Control valves have a variety of purposes and are critical building blocks of industrial control systems. Generally, they control the pace of fluids, like chemicals, gas, or steam. This is done by changing the size of the flow passage based on signals from a controller. Doing this enables control of process quantities such as temperature and pressure.
Any manufacturing plant will consist of hundreds of different control loops to produce their products. They all interact with each other based on information obtained from sensors, and this information is processed by a controller. With so many things going on at once, load disturbances will inevitably occur. Once the controller has processed all necessary information, it will create a strategy to return variables back to the desired point before the disturbance. This strategy is carried out by control valves. They are a crucial part of product quality control, equipment maintenance, and safety.
In manufacturing, a “quality product” basically means a product that matches the plan. To make a high-quality product, there must be a high-quality process. This means there need to be as few variables in the manufacturing process as possible. While there are different elements to quality management, the control valve is part of the system focused on fulfilling quality requirements in the first place rather than checking them later.
Manufacturing plants produce everything from raw materials to completed products, and anything deemed lacking will be recycled or discarded. Control valves are where manufacturers should focus most of their resources to ensure this doesn’t happen. Fisher control valves are the leading product on the market and, while there are many different kinds of control valves, using the wrong one or the wrong size can have dire consequences for the operation. Small changes in valve positions will have a big effect on flow, and this is compounded when the wrong valve is used or a valve goes dead. This will result in product inconsistency, which simply can’t be allowed.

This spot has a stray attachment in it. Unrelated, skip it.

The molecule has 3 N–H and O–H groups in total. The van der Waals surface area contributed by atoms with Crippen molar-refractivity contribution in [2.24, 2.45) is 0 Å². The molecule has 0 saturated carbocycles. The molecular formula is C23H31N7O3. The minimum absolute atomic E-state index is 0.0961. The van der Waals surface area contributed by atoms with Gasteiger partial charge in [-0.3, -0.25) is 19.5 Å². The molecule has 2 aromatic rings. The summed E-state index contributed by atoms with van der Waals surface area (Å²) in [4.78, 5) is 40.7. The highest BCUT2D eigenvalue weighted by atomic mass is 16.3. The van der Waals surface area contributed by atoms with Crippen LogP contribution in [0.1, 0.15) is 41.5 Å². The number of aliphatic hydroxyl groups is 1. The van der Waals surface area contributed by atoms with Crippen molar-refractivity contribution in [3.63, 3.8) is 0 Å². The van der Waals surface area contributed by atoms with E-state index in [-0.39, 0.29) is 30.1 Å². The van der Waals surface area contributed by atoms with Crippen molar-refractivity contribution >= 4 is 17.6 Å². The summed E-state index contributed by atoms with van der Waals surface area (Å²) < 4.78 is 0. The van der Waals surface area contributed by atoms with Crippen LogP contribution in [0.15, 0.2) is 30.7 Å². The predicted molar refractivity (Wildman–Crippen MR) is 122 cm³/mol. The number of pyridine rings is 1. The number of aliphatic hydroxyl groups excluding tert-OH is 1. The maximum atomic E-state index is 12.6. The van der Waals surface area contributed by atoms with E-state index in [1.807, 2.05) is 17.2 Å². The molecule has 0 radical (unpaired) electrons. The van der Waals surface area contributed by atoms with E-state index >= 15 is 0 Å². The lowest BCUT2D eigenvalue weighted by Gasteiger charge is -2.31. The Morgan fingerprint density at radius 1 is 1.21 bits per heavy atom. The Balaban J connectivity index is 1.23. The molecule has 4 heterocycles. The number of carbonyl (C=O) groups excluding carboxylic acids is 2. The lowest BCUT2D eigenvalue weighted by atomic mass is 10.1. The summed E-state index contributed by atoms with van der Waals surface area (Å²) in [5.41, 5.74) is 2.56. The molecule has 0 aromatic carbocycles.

Control valves are among the most important aspects of processing, yet they are sometimes neglected. This is a crucial mistake, because it can easily harm on a plant’s bottom line. Control valves should be thoroughly inspected during maintenance checks, and it’s helpful to have control valve software to detect problems before they happen and assist in selecting the correct valve for a job. This is because there is actually an array of information you’ll need to choose the correct valve such as temperature of fluid, noise level, and valve body construction, just to name a few items. A plant with optimized control valves will have a much easier time operating at peak efficiency.
Control valves, of course, play a major role in manufacturing safety as well. Pressure flow being too high can have all sorts of adverse effects from the loosening of screws all the way to explosions. Too-high temperatures are also unsafe, and either of these being too low will result in defective product. Valves are also a main offender for fugitive emissions, which damage the environment. In some circumstances, control valves may be used to initiate a safety shutdown. Systematically closing off separate valves at the right time can bring production to a halt in case of an emergency. Of course, this should only be done if absolutely necessary, because ceased production is lost revenue that can take weeks or months to recover from.
With so many uses and effects on production, control valves should be treated with the utmost respect. This means adopting preventative maintenance practices, careful scheduled inspection, and committing to safety culture in the workplace.